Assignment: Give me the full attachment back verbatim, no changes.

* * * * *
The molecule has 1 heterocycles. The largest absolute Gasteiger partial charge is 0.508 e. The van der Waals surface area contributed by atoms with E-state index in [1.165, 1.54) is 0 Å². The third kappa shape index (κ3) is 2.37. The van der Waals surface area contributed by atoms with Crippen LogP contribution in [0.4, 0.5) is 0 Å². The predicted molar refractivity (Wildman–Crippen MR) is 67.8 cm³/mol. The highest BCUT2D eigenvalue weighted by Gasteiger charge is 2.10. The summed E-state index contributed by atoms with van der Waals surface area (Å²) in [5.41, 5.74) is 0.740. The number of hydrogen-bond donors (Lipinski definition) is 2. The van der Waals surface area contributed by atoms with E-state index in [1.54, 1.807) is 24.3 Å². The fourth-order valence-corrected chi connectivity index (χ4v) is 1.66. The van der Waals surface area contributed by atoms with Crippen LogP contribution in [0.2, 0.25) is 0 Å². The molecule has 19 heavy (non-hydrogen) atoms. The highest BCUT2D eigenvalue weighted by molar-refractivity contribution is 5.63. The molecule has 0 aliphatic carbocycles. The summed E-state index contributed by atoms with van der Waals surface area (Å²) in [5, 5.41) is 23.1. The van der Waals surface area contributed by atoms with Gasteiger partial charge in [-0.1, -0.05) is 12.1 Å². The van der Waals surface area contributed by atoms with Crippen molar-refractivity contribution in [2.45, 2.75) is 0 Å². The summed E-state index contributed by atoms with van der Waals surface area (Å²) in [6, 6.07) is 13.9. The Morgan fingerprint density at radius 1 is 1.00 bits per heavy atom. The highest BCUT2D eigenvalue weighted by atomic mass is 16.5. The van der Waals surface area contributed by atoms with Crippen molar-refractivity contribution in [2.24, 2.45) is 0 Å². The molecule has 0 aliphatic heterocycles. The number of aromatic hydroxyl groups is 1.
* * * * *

The molecule has 1 heterocycles. The largest absolute Gasteiger partial charge is 0.508 e. The van der Waals surface area contributed by atoms with E-state index in [1.165, 1.54) is 0 Å². The third kappa shape index (κ3) is 2.37. The van der Waals surface area contributed by atoms with Crippen LogP contribution in [0.4, 0.5) is 0 Å². The predicted molar refractivity (Wildman–Crippen MR) is 67.8 cm³/mol. The highest BCUT2D eigenvalue weighted by Gasteiger charge is 2.10. The summed E-state index contributed by atoms with van der Waals surface area (Å²) in [5.41, 5.74) is 0.740. The number of hydrogen-bond donors (Lipinski definition) is 2. The van der Waals surface area contributed by atoms with E-state index in [1.54, 1.807) is 24.3 Å². The fourth-order valence-corrected chi connectivity index (χ4v) is 1.66. The van der Waals surface area contributed by atoms with Crippen LogP contribution in [0.2, 0.25) is 0 Å². The molecule has 19 heavy (non-hydrogen) atoms. The highest BCUT2D eigenvalue weighted by molar-refractivity contribution is 5.63. The molecule has 0 aliphatic carbocycles. The summed E-state index contributed by atoms with van der Waals surface area (Å²) in [5, 5.41) is 23.1. The van der Waals surface area contributed by atoms with Gasteiger partial charge in [-0.1, -0.05) is 12.1 Å². The van der Waals surface area contributed by atoms with Crippen molar-refractivity contribution in [2.45, 2.75) is 0 Å². The summed E-state index contributed by atoms with van der Waals surface area (Å²) in [6, 6.07) is 13.9. The Morgan fingerprint density at radius 1 is 1.00 bits per heavy atom. The highest BCUT2D eigenvalue weighted by atomic mass is 16.5. The van der Waals surface area contributed by atoms with Crippen molar-refractivity contribution in [2.24, 2.45) is 0 Å². The molecule has 0 aliphatic heterocycles. The number of aromatic hydroxyl groups is 1.